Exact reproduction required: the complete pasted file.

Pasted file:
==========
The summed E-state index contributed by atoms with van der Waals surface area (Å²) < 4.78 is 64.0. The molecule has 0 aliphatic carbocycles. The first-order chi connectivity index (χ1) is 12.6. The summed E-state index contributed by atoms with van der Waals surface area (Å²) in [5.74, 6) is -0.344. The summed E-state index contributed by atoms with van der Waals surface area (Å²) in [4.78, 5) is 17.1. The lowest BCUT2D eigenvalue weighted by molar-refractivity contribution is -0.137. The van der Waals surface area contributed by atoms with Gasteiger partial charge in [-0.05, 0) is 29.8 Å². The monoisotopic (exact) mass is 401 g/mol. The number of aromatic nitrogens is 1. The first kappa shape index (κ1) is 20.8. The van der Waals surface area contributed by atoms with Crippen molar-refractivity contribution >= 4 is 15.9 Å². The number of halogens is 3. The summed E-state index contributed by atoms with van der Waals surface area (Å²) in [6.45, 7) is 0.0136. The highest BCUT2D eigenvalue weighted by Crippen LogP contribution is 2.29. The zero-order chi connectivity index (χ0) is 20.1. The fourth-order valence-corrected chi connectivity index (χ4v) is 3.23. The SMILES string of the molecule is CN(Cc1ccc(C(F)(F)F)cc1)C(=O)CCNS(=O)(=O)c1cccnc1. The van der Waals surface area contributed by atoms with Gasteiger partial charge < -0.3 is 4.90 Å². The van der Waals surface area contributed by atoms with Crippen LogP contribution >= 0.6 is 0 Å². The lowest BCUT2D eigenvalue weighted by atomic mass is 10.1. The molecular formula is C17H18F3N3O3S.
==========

The summed E-state index contributed by atoms with van der Waals surface area (Å²) < 4.78 is 64.0. The molecule has 0 aliphatic carbocycles. The first-order chi connectivity index (χ1) is 12.6. The summed E-state index contributed by atoms with van der Waals surface area (Å²) in [5.74, 6) is -0.344. The summed E-state index contributed by atoms with van der Waals surface area (Å²) in [4.78, 5) is 17.1. The lowest BCUT2D eigenvalue weighted by molar-refractivity contribution is -0.137. The van der Waals surface area contributed by atoms with Gasteiger partial charge in [-0.05, 0) is 29.8 Å². The monoisotopic (exact) mass is 401 g/mol. The number of aromatic nitrogens is 1. The first kappa shape index (κ1) is 20.8. The van der Waals surface area contributed by atoms with Crippen molar-refractivity contribution >= 4 is 15.9 Å². The number of halogens is 3. The summed E-state index contributed by atoms with van der Waals surface area (Å²) in [6.45, 7) is 0.0136. The highest BCUT2D eigenvalue weighted by Crippen LogP contribution is 2.29. The zero-order chi connectivity index (χ0) is 20.1. The fourth-order valence-corrected chi connectivity index (χ4v) is 3.23. The SMILES string of the molecule is CN(Cc1ccc(C(F)(F)F)cc1)C(=O)CCNS(=O)(=O)c1cccnc1. The van der Waals surface area contributed by atoms with Gasteiger partial charge < -0.3 is 4.90 Å². The van der Waals surface area contributed by atoms with Crippen LogP contribution >= 0.6 is 0 Å². The lowest BCUT2D eigenvalue weighted by atomic mass is 10.1. The molecular formula is C17H18F3N3O3S.